a tired looking woman with insomnia who has a sun, a moon, a baby rattle, and a baby bottle swirling around her head

Insomnia & Parenthood: New Baby + Old Sleep Disorder

In the spring of 2019, my husband and I moved from our two-bedroom condo into what felt like a spacious townhouse. I was 33 weeks pregnant, blissfully unaware that my daughter would arrive just 2 weeks later, and focused on unpacking and setting up space - particularly in the baby’s nursery and in my own bedroom.

I remember napping on our second day in the house, so tired from organizing and moving around, and thinking about how peaceful our new room was. We had invested in a Sleep Number bed and new sheets upon our move, and I was quite pumped about both of these things.

As someone who has struggled with insomnia for most of my life, sleeping challenges during pregnancy weren’t new to me. But, I knew once the baby arrived, everything could and would change.

The early days of parenthood

My daughter arrived quickly - my water broke at 35 weeks, 4 days pregnant, and I labored for a total of 12 hours, followed by 2 hours of pushing. After delivery, I then proceeded to mostly stay awake for another 48 hours.

More on this topic

I was completely unprepared for the way that adrenaline and new parenthood would impact my body, one that has long struggled to sleep normally.

Those days though, I wasn’t mad at my inability to fall asleep. I rested, but I also stared at my new baby, took a thousand pictures, texted with friends, and daydreamed about what our life would be like together.

Breastfeeding every 2 to 3 hours

Once my milk came in and I began breastfeeding, I was woefully unaware that I’d be on call about every 2 to 3 hours around the clock, for the foreseeable future. In the first few weeks as parents, my husband I developed a routine involving shifts.

The challenge? As a non-breastfeeding parent, my husband could sleep for 4- to 6-hour blocks when he had the chance. As a non-insomniac parent, my husband could fall asleep instantly and sleep until his alarm went off without a problem.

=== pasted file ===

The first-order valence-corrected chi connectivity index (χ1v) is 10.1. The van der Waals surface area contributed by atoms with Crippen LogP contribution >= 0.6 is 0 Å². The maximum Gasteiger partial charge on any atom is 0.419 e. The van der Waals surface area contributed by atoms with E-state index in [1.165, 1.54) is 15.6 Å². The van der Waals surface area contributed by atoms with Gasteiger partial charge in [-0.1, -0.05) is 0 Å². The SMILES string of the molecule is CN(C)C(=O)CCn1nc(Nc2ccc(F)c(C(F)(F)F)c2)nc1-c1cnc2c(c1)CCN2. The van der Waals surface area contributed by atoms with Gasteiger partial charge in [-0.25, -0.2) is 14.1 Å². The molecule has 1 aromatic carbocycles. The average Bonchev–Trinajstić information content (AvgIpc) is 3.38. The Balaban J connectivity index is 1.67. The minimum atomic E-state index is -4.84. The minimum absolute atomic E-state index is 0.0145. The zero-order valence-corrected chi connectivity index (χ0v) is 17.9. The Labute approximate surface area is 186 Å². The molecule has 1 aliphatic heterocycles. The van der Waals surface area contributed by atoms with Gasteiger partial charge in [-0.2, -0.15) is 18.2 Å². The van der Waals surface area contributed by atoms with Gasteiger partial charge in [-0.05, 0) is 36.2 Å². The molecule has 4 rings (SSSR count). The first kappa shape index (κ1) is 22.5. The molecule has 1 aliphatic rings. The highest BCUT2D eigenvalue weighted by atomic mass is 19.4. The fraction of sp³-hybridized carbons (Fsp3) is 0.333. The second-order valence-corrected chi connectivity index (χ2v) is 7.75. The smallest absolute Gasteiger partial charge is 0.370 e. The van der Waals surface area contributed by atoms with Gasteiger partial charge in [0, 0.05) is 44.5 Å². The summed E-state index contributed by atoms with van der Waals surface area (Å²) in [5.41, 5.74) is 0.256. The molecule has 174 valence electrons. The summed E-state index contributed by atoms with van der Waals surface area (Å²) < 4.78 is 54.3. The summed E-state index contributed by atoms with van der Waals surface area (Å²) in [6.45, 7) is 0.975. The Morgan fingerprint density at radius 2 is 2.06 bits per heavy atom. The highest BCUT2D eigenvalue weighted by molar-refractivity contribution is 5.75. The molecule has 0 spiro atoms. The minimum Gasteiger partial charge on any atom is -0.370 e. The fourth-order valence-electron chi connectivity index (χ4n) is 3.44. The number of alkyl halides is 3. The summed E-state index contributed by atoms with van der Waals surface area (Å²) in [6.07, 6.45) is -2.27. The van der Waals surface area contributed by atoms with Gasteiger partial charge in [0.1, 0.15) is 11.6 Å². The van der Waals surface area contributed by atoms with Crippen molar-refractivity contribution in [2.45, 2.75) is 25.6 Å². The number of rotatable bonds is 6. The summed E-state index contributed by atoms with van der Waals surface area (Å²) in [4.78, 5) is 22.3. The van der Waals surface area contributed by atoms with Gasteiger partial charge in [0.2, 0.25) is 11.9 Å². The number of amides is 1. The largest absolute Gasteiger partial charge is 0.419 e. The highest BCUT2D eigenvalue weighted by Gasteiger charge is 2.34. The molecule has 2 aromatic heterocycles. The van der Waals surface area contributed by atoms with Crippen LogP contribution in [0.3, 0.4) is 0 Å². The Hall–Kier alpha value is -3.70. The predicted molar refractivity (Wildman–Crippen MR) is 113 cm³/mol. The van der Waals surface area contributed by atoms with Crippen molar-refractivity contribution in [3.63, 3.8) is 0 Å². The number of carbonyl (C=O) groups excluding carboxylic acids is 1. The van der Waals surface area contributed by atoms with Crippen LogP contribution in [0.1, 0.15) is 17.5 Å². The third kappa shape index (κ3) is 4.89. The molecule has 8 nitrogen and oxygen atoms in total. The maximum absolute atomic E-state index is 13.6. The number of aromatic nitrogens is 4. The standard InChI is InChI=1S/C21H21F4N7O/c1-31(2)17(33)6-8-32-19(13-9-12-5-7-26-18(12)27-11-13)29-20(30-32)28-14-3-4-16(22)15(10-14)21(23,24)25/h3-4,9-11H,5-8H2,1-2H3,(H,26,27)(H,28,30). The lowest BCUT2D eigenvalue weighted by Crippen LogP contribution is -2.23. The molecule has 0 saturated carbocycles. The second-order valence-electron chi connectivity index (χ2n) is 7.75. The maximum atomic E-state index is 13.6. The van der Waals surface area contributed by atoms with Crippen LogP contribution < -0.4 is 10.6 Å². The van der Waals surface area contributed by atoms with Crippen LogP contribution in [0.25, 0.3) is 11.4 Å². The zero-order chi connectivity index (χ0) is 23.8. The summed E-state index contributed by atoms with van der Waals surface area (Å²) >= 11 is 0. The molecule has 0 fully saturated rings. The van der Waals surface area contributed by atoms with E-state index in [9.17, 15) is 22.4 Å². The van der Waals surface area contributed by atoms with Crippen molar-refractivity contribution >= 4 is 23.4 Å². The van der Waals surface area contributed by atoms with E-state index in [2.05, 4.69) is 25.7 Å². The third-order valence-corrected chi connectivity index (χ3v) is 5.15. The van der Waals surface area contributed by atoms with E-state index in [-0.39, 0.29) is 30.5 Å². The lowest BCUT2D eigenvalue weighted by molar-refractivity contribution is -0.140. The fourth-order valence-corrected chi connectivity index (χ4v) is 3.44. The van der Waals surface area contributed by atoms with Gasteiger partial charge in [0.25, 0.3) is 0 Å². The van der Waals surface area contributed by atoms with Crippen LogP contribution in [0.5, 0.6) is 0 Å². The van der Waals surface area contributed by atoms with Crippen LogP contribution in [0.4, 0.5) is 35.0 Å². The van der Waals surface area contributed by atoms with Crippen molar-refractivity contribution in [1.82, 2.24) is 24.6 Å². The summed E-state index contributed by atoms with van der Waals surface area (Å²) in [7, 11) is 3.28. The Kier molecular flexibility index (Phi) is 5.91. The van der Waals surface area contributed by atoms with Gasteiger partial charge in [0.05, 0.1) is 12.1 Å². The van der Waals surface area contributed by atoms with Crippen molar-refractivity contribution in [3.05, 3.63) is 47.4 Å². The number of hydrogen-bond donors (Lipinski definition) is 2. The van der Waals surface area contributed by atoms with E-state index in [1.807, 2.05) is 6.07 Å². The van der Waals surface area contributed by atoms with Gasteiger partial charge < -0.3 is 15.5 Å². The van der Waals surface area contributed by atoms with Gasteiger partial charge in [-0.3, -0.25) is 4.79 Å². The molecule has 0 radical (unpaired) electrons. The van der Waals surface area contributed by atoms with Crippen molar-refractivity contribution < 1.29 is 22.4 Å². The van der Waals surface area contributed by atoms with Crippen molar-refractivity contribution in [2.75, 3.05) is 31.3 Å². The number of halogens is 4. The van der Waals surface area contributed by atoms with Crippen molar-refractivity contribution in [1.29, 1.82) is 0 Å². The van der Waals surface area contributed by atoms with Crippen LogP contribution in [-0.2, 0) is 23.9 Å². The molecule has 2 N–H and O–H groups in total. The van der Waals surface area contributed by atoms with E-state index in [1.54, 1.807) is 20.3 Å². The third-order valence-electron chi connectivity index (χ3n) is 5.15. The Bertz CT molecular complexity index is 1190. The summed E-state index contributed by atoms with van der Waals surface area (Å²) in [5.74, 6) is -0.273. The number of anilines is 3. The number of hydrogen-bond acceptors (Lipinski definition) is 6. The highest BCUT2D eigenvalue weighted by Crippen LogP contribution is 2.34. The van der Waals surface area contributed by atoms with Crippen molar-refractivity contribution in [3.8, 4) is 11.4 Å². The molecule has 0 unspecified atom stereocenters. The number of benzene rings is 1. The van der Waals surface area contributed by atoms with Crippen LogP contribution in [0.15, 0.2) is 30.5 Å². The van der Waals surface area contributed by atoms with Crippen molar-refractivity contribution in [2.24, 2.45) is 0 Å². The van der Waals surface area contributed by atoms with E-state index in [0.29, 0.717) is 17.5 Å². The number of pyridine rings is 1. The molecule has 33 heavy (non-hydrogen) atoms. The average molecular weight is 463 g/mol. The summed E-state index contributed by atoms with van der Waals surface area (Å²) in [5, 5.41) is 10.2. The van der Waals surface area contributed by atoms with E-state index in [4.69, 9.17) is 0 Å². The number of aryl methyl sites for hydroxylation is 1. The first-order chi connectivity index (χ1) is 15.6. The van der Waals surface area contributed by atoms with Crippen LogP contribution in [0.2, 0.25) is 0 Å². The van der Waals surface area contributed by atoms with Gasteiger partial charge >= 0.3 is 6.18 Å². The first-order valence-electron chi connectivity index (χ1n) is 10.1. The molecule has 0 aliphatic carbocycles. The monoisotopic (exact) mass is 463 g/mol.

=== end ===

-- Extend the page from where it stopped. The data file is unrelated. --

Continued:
I had to be available either to my baby or to my breast pump, way more routinely than I care to admit. Struggling with supply and feeding issues made it critical to drain the milk frequently, so I lived by a series of alarms as well.

Exhausted but still unable to sleep

The challenge? They were at most 3 hours apart from start to start, meaning that even when someone else was watching the baby, I only had about 2-hour 15-minute windows to sleep, max. And sleeping, even though I was a new form of deliriously exhausted, still carried the challenges of my pre-parenthood insomnia life.

I’d lay down, and my mind would be active. Or I’d realize I was starving. Or I’d hear the baby in the background. Or it was too bright outside. I’d watch the clock with anxiety growing, knowing the time to my next alarm was dwindling, and often decided if it took me more than 30 minutes to fall asleep I’d give up and try again the next chance I got.

Adjust or lose myself trying?

This pattern was hardly sustainable, but as a new mom, really hopeful to breastfeed my daughter, I didn’t feel like I had much of a choice. Much like in the early months and years with insomnia, I felt like I had to adjust or lose myself trying.

If you felt like this as a new parent living with insomnia, you’re definitely not alone! The next post in this series will talk about maximizing available sleep time and sleep environments during postpartum, including partner support.

By providing your email address, you are agreeing to our privacy policy. We never sell or share your email address.

This article represents the opinions, thoughts, and experiences of the author; none of this content has been paid for by any advertiser. The Insomnia.Sleep-Disorders.net team does not recommend or endorse any products or treatments discussed herein. Learn more about how we maintain editorial integrity here.

Join the conversation

or create an account to comment.